Tommy Irvin, who was a commissioner of agriculture longer than anyone in U.S. history, died Sept. 14 in Georgia. He was 88.
He was also the longest-serving statewide official in Georgia’s history. For 42 years straight, he was the state’s commissioner of agriculture, elected to that office in 1969. He began his public service in 1956 when he was elected to the Habersham County Board of Education.
On hearing the news of his passing, current Georgia agricultural leaders remembered Irvin’s stalwart leadership and the legacy he left on the state’s No. 1 industry.
Gary Black, Georgia’s current agriculture commissioner who was elected to the office following Irvin’s retirement, said, “Commissioner Irvin loved serving Georgia’s farmers and consumers for over three generations. He touched us all with his unsurpassed spirit of stewardship, commitment and work ethic. Beyond agriculture, his commitment to education put a strong and admirable exclamation point on his life’s work. We pray for and offer our condolences to the Irvin family during this difficult period.”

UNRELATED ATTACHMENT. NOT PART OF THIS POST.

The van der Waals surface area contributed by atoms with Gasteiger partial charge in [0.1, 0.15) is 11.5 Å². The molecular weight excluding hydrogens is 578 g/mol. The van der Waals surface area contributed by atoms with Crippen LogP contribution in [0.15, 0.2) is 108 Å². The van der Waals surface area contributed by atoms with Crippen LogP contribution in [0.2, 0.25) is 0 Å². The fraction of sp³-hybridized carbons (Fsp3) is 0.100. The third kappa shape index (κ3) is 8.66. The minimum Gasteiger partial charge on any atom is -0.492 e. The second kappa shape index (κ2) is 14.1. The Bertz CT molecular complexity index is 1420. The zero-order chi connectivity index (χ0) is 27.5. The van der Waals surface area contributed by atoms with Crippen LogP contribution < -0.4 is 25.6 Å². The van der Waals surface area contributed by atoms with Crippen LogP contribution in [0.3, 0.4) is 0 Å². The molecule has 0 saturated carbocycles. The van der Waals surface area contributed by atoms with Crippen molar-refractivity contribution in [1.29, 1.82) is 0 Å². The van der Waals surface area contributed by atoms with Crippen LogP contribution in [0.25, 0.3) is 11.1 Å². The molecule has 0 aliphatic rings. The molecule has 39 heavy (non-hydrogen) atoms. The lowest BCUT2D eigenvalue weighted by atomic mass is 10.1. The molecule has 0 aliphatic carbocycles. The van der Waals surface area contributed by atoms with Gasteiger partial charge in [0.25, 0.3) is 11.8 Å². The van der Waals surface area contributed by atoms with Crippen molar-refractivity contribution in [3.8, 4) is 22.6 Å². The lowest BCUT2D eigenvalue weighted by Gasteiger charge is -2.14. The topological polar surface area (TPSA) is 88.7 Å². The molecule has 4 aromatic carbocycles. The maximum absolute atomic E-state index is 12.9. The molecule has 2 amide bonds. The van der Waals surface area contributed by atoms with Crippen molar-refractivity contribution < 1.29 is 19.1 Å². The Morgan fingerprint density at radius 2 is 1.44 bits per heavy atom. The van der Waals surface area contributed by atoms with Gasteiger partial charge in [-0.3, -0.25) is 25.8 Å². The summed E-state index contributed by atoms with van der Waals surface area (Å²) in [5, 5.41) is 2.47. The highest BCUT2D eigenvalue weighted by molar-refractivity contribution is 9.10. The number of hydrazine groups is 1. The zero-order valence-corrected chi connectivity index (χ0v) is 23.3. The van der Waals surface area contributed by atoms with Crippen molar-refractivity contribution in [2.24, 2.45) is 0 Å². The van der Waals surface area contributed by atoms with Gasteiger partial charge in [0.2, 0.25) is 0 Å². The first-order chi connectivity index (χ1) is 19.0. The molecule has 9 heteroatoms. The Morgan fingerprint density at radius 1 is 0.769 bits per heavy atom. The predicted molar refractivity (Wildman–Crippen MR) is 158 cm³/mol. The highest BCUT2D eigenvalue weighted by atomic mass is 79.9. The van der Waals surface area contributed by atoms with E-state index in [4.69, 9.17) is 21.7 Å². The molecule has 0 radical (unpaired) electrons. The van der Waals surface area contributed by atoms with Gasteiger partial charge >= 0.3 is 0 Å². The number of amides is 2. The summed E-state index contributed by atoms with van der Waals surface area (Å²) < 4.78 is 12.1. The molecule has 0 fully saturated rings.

"Georgia farmers and Georgia Farm Bureau lost a longtime advocate and friend last night with the passing of former Commissioner of Agriculture Tommy Irvin. Commissioner Irvin was a fine gentleman and public servant, and he was steadfast in his support of Georgia farmers. He was a Habersham County Farm Bureau member for more than fifty years,” said Georgia Farm Bureau President Gerald Long.
Georgia Congressman Sanford Bishop said, “I was greatly saddened to learn of the passing of my friend of longstanding, Tommy Irvin, who served as a devoted champion for Georgia’s farmers, ranchers, and consumers. … His passion for public service and his advocacy for the agriculture community will not be forgotten. He is an example for all public servants to follow. My thoughts and prayers go out to Tommy’s family and friends during this time of loss.”